American newspapers may differ in their points of view, but nearly all claim to maintain strict independence from the state and local governments they cover. Now they’ve found another thing to agree on: that those governments should keep sending business their way.
For at least the past century, newspapers have made a steady profit from public notices, which state laws require governments to print as advertisements in local newspapers with “general” or “wide” circulation. Contract bidding opportunities, zoning variances, road closures and public meetings are all dutifully set down in black and white, generating a stream of green for the publishers. Private citizens, too, are often required to turn to the newspapers to inform their neighbours of activities such as home construction and expansion.
Recently, however, legislators in several states have been reconsidering the laws that specify newspapers as the only appropriate way to disseminate information. States considering changes to their public notice laws include Florida, Tennessee, North Carolina, New Jersey, Pennsylvania, Michigan and Illinois.
At a time when fewer people are reading newspapers, the changes make sense. A Pew Research centre study last year found that only half of Americans regularly read a print newspaper, while 61 per cent use the Internet to get news. In a recent telephone survey conducted by the Project for Excellence in Journalism, 39 per cent of respondents said the loss of their local newspaper would have no impact on their ability to keep up with local information.
The clear solution is for governments to post notices on their own websites, making them immediately available and searchable for residents, whether they read the local paper or not.
Yet, the fact that fewer people are reading newspapers also gives the papers more incentive to argue that public notices should be required to stay in print. The drop in readership and the resulting drop in ad revenue have left many newspapers struggling to stay afloat. The extra cash from public notices is a nice bonus for big-city dailies and a critical lifeline for small suburban and rural papers.
The News-Progress of Sullivan, Ill., gets 17 per cent of its advertising revenue from public notices, publisher Bob Best told The Associated Press. Without that income, it would have to lay off two of its 10 employees, and even that would be no guarantee that it could stay in business. In Montana, where I studied journalism in college, every one of the state’s 56 counties had at least one weekly newspaper, most of which could not have survived without the boost they received from legally-mandated public advertisements.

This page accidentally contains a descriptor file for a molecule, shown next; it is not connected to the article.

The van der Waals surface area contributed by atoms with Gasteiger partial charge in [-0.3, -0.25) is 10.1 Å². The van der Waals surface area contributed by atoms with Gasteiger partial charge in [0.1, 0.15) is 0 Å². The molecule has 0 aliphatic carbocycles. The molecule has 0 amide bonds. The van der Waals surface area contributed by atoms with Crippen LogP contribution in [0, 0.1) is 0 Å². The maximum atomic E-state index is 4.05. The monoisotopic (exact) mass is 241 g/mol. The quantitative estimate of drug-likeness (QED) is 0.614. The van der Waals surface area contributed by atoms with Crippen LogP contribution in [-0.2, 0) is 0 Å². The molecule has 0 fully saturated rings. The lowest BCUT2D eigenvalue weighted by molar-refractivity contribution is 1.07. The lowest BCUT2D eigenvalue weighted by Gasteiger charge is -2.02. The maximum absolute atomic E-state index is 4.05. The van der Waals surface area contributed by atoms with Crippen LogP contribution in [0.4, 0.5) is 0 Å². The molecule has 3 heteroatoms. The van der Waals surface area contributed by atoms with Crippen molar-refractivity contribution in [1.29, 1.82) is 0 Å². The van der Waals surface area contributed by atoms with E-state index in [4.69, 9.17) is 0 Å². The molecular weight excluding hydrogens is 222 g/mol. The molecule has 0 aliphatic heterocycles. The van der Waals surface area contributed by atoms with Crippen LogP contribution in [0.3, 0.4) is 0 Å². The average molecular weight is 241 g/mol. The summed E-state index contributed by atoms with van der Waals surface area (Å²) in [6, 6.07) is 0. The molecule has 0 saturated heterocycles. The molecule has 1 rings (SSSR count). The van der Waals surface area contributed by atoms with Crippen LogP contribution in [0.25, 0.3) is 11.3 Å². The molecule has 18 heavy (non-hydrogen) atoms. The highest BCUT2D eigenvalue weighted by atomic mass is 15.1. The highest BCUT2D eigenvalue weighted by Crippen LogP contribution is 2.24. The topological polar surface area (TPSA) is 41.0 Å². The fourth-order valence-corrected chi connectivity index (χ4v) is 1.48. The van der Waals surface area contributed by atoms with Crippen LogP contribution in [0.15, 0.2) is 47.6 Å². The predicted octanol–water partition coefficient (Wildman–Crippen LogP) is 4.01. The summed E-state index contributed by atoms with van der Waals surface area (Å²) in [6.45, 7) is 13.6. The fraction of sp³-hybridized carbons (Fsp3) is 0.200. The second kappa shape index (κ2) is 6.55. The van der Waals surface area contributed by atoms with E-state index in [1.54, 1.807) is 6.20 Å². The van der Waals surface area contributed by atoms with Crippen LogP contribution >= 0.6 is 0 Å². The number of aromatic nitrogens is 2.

Given what they have to lose, newspapers have been quick to fight the proposed changes. And they haven’t been shy about using their pages to promote their cause. The Tennessee Press Association and the Michigan Press Association have both launched campaigns to encourage member newspapers to use editorial content to bring readers on board. Papers elsewhere, including the Palm Beach (Fla.) Post, have also denounced the proposed laws. The newspapers portray politicians either as sacrificing transparency to save a few dollars, or as deliberately using specious financial arguments to pull a cloak over government activities.
The truth is that the newspapers are the ones placing money before public access. If you want to know what’s going on, they say, you have to rely on a news source whose raw ingredient is wood pulp. How very 1930s. Many papers’ web sites do not reprint the same advertisements as the daily paper, and many also require users to register, while a few demand payment. In a world of near-universal electronic access, confining legal notices to newspapers is more effective at limiting the spread of information than at promoting it.
The hypocrisy does not do much for newspapers’ reputations as independent outlets for news and opinion, either.
In some cases, newspapers may still be the best way to reach people, and, in those situations, governments just might have the good sense to continue to publish notices in papers, regardless of whether the law requires it. Towns with a significant number of older residents, for example, may reach more people through print than online. But when publishing notices on the web makes the most sense, governments and citizens should not be required to pay to have duplicate information appear in an obsolete local paper. As long as the method of public notice is indeed public, people who want to stay informed will have every opportunity to do so.
Newspapers are no longer the only way, or even the best way, to reach a general audience. Our proud and independent press reduces itself to just another special interest when it argues otherwise. If newspapers want to be watchdogs for the people, they can’t also be going to the Legislature’s table to beg for scraps.
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